Dry Edible Beans Output to Rise in 2002 March 15, 2002
Output to Rise in 2002
Low stocks and higher prices stemming from last years small crop are expected to lead to a substantial increase in dry bean acreage this spring. Current forecasts indicate growers could increase planted area 35 percent over last years 1.43 million acres. In terms of potential returns, dry beans appear to be favorable alternatives to other row crops this spring. Soybean prices are expected to remain below a year ago and corn and wheat prices, although improved, remain subdued. Market prices for program crops remain below Commodity Credit Corp. loan rates in most areas. A firmer idea of 2002 row crop area (including dry beans) will be available on March 30 when USDA/NASS releases the Prospective Plantings report.
Assuming average weather this summer and fall, a further boost to production is also likely to come from higher average yields and a reduction in acreage abandonment. While acres planted may rise 35 percent, area harvested could increase more than 40 percent. Spurred by such events as drought in Michigan and New York and irrigation water shortages in the West, acreage abandonment was well above average last year (13 percent compared with an average of 6 percent over the previous 5 years) and the highest since 1993.
Finally, a return to trend yields this season could also add to potential dry bean crops. National dry bean yield averaged 15.7 cwt per acre last yearabout 100 pounds below trend. For 2002, the 30-year trend yield is estimated to be 16.9 cwt. Taken together, these factors point to a potential U.S. dry bean crop of 29 to 31 million cwt in 2002.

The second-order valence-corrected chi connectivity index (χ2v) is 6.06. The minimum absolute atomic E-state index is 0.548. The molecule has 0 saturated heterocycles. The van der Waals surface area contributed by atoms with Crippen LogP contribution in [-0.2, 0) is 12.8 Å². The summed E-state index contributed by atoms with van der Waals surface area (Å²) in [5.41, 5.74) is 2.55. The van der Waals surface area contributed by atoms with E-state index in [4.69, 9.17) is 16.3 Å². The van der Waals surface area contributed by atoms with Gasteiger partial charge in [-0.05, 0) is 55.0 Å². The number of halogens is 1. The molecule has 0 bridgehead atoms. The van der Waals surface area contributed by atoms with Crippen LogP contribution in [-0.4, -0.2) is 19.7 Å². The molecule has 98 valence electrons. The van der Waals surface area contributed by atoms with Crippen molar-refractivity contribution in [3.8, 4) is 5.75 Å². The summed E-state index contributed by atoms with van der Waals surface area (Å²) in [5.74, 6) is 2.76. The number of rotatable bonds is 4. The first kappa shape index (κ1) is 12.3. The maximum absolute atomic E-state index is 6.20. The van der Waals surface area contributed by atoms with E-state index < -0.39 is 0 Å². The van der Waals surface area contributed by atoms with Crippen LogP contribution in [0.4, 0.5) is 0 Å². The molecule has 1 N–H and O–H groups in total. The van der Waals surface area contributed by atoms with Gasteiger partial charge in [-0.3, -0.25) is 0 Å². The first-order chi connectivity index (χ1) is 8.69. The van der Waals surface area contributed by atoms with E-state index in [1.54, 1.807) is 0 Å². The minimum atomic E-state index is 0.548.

Grower Prices Up 36 Percent
With stocks dwindling, dealer prices and grower bids have continued to strengthen for many of the major bean classes as the marketing season progresses. The U.S. aggregate grower price for all dry beans averaged 36 percent above a year earlier during the first 5 months of the marketing year (September 2001 through January 2002). During this time, wholesale (dealer) prices for several of the major classes changed as follows:
Pintos, $26.90 up 30 percent from a year earlier;
Navy, $27.35 up 69 percent;
Great Northern, $23.35 down 4 percent;
Black, $36.75 up 129 percent;
Light red kidney, $33.15 up 25 percent;
Chickpeas, $26.90 down 15 percent;
Baby lima, $29.65 up 13 percent.
Exports Down 32 Percent
During the first 3 months of the 2001/02 marketing year (Sep.-Nov.), dry bean export volume declined 32 percent from a year earlier (2000/01) and 13 percent from 2 years earlier (1999/2000). Exports were down for every class except black (up 26 percent), baby lima (up 68 percent), and light red kidney (up 17 percent). Among the top bean classes, volume was lower for navy (down 39 percent), pinto (down 37 percent), and Great Northern (down 27 percent). Exports declined to Japan (down 47 percent), Mexico (down 34 percent), and the United Kingdom (down 26 percent).